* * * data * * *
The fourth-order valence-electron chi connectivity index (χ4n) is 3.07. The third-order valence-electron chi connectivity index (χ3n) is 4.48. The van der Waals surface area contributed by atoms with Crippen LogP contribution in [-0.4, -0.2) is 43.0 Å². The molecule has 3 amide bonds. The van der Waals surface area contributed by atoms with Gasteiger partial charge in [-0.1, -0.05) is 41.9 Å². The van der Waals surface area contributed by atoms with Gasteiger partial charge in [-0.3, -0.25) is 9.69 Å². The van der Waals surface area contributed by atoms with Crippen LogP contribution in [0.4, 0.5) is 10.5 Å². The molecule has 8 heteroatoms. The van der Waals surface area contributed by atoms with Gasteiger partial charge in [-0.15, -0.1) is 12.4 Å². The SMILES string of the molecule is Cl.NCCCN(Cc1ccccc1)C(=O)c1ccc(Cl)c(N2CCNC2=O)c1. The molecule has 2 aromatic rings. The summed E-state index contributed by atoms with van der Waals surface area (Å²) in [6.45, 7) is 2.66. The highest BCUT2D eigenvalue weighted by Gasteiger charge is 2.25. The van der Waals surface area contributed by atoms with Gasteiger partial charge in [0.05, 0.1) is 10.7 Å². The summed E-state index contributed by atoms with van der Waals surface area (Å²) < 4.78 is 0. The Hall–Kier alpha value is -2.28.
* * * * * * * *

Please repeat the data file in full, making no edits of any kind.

The fourth-order valence-electron chi connectivity index (χ4n) is 3.07. The third-order valence-electron chi connectivity index (χ3n) is 4.48. The van der Waals surface area contributed by atoms with Crippen LogP contribution in [-0.4, -0.2) is 43.0 Å². The molecule has 3 amide bonds. The van der Waals surface area contributed by atoms with Gasteiger partial charge in [-0.1, -0.05) is 41.9 Å². The van der Waals surface area contributed by atoms with Gasteiger partial charge in [-0.3, -0.25) is 9.69 Å². The van der Waals surface area contributed by atoms with Crippen LogP contribution in [0.4, 0.5) is 10.5 Å². The molecule has 8 heteroatoms. The van der Waals surface area contributed by atoms with Gasteiger partial charge in [-0.15, -0.1) is 12.4 Å². The SMILES string of the molecule is Cl.NCCCN(Cc1ccccc1)C(=O)c1ccc(Cl)c(N2CCNC2=O)c1. The molecule has 2 aromatic rings. The summed E-state index contributed by atoms with van der Waals surface area (Å²) in [6.45, 7) is 2.66. The highest BCUT2D eigenvalue weighted by Gasteiger charge is 2.25. The van der Waals surface area contributed by atoms with Gasteiger partial charge in [0.05, 0.1) is 10.7 Å². The summed E-state index contributed by atoms with van der Waals surface area (Å²) < 4.78 is 0. The Hall–Kier alpha value is -2.28.